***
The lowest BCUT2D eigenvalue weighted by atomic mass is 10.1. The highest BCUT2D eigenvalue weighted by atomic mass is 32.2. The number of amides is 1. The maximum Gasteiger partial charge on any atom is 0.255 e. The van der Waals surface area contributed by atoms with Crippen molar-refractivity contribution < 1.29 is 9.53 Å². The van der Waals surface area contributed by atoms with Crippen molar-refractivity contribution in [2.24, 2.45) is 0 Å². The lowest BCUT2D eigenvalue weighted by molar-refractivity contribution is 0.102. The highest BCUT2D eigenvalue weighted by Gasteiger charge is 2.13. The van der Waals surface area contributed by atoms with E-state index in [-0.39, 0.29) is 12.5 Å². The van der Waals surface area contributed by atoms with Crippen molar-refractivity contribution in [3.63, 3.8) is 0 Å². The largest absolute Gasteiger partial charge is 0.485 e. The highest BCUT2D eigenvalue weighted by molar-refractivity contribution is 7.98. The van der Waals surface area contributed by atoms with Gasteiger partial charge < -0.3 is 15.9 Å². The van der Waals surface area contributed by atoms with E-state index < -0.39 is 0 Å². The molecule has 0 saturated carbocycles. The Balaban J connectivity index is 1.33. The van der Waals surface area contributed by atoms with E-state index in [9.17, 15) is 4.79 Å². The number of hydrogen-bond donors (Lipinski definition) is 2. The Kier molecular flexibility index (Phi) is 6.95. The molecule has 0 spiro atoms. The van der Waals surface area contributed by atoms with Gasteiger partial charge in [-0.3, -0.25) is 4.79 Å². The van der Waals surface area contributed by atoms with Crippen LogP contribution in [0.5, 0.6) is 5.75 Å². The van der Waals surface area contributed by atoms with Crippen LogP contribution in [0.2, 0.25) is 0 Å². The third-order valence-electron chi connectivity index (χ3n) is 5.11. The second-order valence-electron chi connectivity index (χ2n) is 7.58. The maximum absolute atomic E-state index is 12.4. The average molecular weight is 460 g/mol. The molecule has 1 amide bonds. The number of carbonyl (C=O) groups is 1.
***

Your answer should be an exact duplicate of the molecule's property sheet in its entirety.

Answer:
The lowest BCUT2D eigenvalue weighted by atomic mass is 10.1. The highest BCUT2D eigenvalue weighted by atomic mass is 32.2. The number of amides is 1. The maximum Gasteiger partial charge on any atom is 0.255 e. The van der Waals surface area contributed by atoms with Crippen molar-refractivity contribution < 1.29 is 9.53 Å². The van der Waals surface area contributed by atoms with Crippen molar-refractivity contribution in [2.24, 2.45) is 0 Å². The lowest BCUT2D eigenvalue weighted by molar-refractivity contribution is 0.102. The highest BCUT2D eigenvalue weighted by Gasteiger charge is 2.13. The van der Waals surface area contributed by atoms with E-state index in [-0.39, 0.29) is 12.5 Å². The van der Waals surface area contributed by atoms with Crippen molar-refractivity contribution in [3.63, 3.8) is 0 Å². The largest absolute Gasteiger partial charge is 0.485 e. The highest BCUT2D eigenvalue weighted by molar-refractivity contribution is 7.98. The van der Waals surface area contributed by atoms with Gasteiger partial charge < -0.3 is 15.9 Å². The van der Waals surface area contributed by atoms with E-state index < -0.39 is 0 Å². The molecule has 0 saturated carbocycles. The Balaban J connectivity index is 1.33. The van der Waals surface area contributed by atoms with E-state index in [9.17, 15) is 4.79 Å². The number of hydrogen-bond donors (Lipinski definition) is 2. The Kier molecular flexibility index (Phi) is 6.95. The molecule has 0 spiro atoms. The van der Waals surface area contributed by atoms with Gasteiger partial charge in [-0.3, -0.25) is 4.79 Å². The van der Waals surface area contributed by atoms with Crippen LogP contribution in [0.5, 0.6) is 5.75 Å². The van der Waals surface area contributed by atoms with Crippen LogP contribution in [0.2, 0.25) is 0 Å². The third-order valence-electron chi connectivity index (χ3n) is 5.11. The second-order valence-electron chi connectivity index (χ2n) is 7.58. The maximum absolute atomic E-state index is 12.4. The average molecular weight is 460 g/mol. The molecule has 1 amide bonds. The number of carbonyl (C=O) groups is 1.